Scotland is facing its biggest housing crisis since the end of the Second World War with a shortfall of 160,000 homes in the coming decades, MSPs were warned yesterday.
Ministers were told that large numbers of Scots are “languishing on housing waiting lists” as opposition parties claimed that the number of new property builds was failing to meet a surge in demand for homes.
Shadow housing minister Mary Fee claimed Scotland was at risk of the worst housing shortages since 1945, when governments were forced to pursue unprecedented building programmes after large parts of UK cities were destroyed during bombing raids.
The Labour MSP said there were 14,781 council and housing association homes built in Scotland in 2013.
She said this was the lowest “since 1947”, when 12,149 public sector properties were completed.
The housing shortage was later alleviated with a mass building programme in the 1950s and 1960s, particularly with the construction of new towns of Cumbernauld, Glenrothes, Livingston, East Kilbride and Irvine.
Ms Fee warned “if the current reduction continues, it will result in a shortfall of 160,000 homes by 2035”, in a Holyrood amendment to an SNP motion praising the government’s housing record.
The warning came as it emerged that more than 10,000 Scottish households are in temporary accomodation, including large numbers of families with children forced to live in bed and breakfast establishments.
Housing minister Margaret Burgess said the SNP government had “outperformed the record of previous Scottish administrations” in delivering new house building programmes.
She said: “Since 2011 we have delivered more than 21,000 affordable homes, over two-thirds of the way towards our five-year target of 30,000 affordable homes.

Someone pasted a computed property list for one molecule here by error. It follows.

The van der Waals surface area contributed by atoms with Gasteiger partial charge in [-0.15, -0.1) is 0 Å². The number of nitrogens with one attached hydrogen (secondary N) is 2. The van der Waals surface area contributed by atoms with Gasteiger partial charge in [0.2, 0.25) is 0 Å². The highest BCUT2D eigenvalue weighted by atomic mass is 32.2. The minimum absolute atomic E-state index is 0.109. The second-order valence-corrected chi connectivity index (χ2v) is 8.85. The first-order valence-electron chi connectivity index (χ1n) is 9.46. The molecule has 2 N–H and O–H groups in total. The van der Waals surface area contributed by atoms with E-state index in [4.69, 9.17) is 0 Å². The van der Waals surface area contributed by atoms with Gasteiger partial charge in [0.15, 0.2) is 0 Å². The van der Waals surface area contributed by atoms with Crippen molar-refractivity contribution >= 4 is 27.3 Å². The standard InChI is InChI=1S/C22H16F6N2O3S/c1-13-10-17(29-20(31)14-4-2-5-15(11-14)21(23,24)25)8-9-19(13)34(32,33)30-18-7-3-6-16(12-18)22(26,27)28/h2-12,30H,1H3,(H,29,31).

“Since 2009, with the help of Scottish Government funding, over 4,000 new council houses have been delivered, after the last Scottish Labour-Liberal administration which built just six council houses in the four years to March 2007.”
However, during the Holyrood debate Ms Fee claimed that the SNP had cut the budget for affordable homes and had also presided over a sharp increase in rental prices during its seven-and-a-half years in power.
She said the budget for affordable housing was 25 per cent less than it was in 2008-9.
She said: “Scotland is facing a housing crisis whether the SNP want to hear it or not.
“Housebuilding across all sectors remains at record low levels. While the SNP celebrates a 5 per cent increase in new house completions in 2013-14, reality shows that new housing supply is 42 per cent less than before the recession.
“The share of private rent has increased over the last decade and we know that private renters now spend 23 per cent of their income compared to 13 per cent a decade ago.”